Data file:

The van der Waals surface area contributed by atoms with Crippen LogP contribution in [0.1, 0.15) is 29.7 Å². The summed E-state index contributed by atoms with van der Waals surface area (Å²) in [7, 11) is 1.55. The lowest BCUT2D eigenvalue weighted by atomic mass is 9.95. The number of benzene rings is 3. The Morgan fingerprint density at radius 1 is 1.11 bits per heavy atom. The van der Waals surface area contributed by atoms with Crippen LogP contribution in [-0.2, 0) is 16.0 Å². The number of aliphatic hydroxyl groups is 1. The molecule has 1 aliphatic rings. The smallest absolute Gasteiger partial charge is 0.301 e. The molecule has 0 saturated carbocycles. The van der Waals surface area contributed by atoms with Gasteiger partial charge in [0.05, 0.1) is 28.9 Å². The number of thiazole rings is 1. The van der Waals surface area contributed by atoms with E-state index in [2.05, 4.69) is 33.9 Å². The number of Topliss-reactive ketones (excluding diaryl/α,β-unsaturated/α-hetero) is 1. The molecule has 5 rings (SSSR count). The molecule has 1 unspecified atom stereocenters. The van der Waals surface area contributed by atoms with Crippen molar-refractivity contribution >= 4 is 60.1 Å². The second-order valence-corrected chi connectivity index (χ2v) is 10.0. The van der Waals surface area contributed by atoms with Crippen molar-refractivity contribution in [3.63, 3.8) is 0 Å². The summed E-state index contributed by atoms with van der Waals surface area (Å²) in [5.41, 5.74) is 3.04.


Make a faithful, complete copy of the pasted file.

The van der Waals surface area contributed by atoms with Crippen LogP contribution in [0.1, 0.15) is 29.7 Å². The summed E-state index contributed by atoms with van der Waals surface area (Å²) in [7, 11) is 1.55. The lowest BCUT2D eigenvalue weighted by atomic mass is 9.95. The number of benzene rings is 3. The Morgan fingerprint density at radius 1 is 1.11 bits per heavy atom. The van der Waals surface area contributed by atoms with Crippen LogP contribution in [-0.2, 0) is 16.0 Å². The number of aliphatic hydroxyl groups is 1. The molecule has 1 aliphatic rings. The smallest absolute Gasteiger partial charge is 0.301 e. The molecule has 0 saturated carbocycles. The van der Waals surface area contributed by atoms with Gasteiger partial charge in [0.05, 0.1) is 28.9 Å². The number of thiazole rings is 1. The van der Waals surface area contributed by atoms with E-state index in [2.05, 4.69) is 33.9 Å². The number of Topliss-reactive ketones (excluding diaryl/α,β-unsaturated/α-hetero) is 1. The molecule has 5 rings (SSSR count). The molecule has 1 unspecified atom stereocenters. The van der Waals surface area contributed by atoms with Crippen molar-refractivity contribution >= 4 is 60.1 Å². The second-order valence-corrected chi connectivity index (χ2v) is 10.0. The van der Waals surface area contributed by atoms with Crippen molar-refractivity contribution in [3.63, 3.8) is 0 Å². The summed E-state index contributed by atoms with van der Waals surface area (Å²) in [5.41, 5.74) is 3.04.